Nepal plane crash: Did you know Yeti Airlines aircraft was previously owned by Kingfisher Airlines?
According to Cirium Fleets data, Vijay Mallya's now-defunct Kingfisher Airlines previously used the Nepalese passenger plane that crashed on Sunday into a river canyon with 72 people aboard. The number “72” in its name is derived from the aircraft’s typical standard seating capacity of 72 passengers.
The Nepalese passenger plane, which crashed into a river gorge on Sunday with 72 people onboard, was previously used by the now-defunct Kingfisher Airlines owned by liquor baron Vijay Mallya, according to Cirium Fleets data.
According to the Civil Aviation Authority of Nepal, Yeti Airlines' 9N-ANC ATR-72 plane crashed on the bank of the Seti River between the old airport and the new airport in Pokhara minutes before landing on Sunday at 10:33 a.m. from Kathmandu's Tribhuvan International Airport.
In Nepal's deadliest aviation disasters in more than three decades, officials anticipated the deaths of at least 68 passengers, including five Indians.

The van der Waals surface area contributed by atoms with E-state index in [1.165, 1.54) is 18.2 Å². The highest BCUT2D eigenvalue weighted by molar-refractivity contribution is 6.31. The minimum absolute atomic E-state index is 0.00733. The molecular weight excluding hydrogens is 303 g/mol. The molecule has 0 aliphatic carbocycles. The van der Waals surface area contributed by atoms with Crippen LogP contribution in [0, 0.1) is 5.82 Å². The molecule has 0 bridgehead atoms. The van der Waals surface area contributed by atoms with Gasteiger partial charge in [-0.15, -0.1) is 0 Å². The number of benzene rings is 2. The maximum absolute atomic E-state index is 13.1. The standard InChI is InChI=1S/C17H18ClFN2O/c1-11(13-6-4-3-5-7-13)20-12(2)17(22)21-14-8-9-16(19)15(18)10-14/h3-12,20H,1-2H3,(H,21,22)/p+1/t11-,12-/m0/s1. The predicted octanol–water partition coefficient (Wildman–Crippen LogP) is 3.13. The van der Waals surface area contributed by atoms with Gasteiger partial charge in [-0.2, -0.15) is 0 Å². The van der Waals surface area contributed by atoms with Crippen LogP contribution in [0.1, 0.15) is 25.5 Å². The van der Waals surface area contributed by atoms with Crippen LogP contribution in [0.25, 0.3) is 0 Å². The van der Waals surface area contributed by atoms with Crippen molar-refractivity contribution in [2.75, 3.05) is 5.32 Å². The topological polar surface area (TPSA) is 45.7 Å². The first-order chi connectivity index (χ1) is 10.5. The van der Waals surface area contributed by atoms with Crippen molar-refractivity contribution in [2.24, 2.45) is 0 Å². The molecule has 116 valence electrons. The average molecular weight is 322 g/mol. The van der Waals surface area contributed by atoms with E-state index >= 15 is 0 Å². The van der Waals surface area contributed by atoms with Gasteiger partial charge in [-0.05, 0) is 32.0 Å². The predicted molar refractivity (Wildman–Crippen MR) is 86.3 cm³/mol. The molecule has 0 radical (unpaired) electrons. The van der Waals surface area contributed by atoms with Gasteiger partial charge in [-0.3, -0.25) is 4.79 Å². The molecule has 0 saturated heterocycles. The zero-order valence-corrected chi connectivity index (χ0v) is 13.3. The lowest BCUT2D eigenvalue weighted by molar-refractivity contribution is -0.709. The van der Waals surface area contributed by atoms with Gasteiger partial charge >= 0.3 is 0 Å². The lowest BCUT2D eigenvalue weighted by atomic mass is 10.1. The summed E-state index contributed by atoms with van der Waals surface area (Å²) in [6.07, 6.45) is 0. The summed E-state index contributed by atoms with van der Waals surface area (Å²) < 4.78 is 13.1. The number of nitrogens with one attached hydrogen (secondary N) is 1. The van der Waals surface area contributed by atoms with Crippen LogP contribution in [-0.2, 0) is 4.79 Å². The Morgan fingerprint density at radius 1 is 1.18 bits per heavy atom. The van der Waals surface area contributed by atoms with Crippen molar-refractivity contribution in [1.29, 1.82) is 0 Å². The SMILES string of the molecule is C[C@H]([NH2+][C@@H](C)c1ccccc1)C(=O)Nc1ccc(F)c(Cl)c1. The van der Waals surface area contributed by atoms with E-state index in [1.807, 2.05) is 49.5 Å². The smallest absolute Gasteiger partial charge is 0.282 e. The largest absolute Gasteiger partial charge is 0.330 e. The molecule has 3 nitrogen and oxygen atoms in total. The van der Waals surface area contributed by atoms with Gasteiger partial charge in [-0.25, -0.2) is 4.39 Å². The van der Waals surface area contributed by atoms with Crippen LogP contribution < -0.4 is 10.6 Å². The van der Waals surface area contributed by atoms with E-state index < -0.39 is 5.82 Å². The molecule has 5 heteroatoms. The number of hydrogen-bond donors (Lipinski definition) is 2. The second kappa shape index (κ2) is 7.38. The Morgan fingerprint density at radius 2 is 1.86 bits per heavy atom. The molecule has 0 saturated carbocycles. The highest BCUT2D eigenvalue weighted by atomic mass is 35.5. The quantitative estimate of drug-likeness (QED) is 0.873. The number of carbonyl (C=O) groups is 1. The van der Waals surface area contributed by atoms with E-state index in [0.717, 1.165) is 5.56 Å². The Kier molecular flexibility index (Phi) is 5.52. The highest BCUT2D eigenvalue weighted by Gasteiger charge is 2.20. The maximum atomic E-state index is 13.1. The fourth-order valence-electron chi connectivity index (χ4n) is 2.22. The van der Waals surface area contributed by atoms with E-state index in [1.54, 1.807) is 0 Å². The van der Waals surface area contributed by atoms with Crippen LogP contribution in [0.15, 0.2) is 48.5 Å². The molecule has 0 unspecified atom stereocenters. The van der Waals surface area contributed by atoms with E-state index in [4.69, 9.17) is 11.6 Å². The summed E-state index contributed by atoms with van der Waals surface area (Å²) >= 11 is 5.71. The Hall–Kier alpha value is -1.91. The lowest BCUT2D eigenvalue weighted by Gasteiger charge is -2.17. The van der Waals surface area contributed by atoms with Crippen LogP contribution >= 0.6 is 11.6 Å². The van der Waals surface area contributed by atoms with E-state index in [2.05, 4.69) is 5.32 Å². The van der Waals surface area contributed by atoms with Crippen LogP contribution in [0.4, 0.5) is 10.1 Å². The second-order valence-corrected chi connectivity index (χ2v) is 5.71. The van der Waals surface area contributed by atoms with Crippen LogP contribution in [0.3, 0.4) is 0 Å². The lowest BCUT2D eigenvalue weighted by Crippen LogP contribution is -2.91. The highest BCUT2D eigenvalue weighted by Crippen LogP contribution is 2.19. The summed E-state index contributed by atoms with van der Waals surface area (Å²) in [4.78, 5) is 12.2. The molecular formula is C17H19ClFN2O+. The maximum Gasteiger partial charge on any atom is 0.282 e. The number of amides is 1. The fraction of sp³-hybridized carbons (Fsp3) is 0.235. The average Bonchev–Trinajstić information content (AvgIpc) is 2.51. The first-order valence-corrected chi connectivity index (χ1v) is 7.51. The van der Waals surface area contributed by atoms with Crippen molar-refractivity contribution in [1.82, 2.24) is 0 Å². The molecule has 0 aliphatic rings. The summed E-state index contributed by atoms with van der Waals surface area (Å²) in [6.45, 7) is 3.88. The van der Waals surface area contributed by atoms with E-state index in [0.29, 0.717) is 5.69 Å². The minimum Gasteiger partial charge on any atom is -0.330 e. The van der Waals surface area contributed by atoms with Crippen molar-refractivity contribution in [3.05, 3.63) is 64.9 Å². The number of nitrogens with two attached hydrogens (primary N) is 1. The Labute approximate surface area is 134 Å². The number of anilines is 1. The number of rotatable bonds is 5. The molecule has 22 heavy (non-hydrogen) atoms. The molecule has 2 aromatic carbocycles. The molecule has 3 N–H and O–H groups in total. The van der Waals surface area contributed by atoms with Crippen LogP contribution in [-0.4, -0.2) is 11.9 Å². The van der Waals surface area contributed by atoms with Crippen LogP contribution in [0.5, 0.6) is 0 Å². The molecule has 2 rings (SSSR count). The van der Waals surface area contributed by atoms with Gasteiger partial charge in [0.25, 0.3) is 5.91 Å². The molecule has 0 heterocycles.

The 9N-ANC aircraft was delivered to the now-defunct Kingfisher Airlines in 2007 according to Cirium Fleets data, which keeps track of the fleet, equipment, and cost of aircraft. It was purchased by Thailand's Nok Air six years later, then in 2019, it was sold to Yeti Airlines of Nepal, according to the statement.
According to Cirium Fleets statistics, KF Turbo Leasing owned the aircraft, while Investec Bank served as the lessor. An ATR-72 was also the aeroplane used by the tragic Yeti Airlines. In Nepal's troubled aviation history, it was the first time such a type had a mishap.
ATR, a joint venture between the Italian aviation giant Aeritalia and the French aerospace corporation Aerospatiale, developed the twin-engine turboprop ATR-72 short-haul regional airliner in France and Italy.
The word "72" comes from the number of people that can typically fit in the aircraft's basic seating, which is 72. ATR-72 aircraft are now solely used by Buddha Air and Yeti Airlines in Nepal.
According to pilots and an expert in aviation accident investigation, handling errors, system failures, or pilot weariness might have contributed to the catastrophic jet crash in Nepal on Sunday that claimed at least 68 lives. They claimed that only after a thorough inquiry would the precise causes of the disaster be understood.
(With PTI inputs)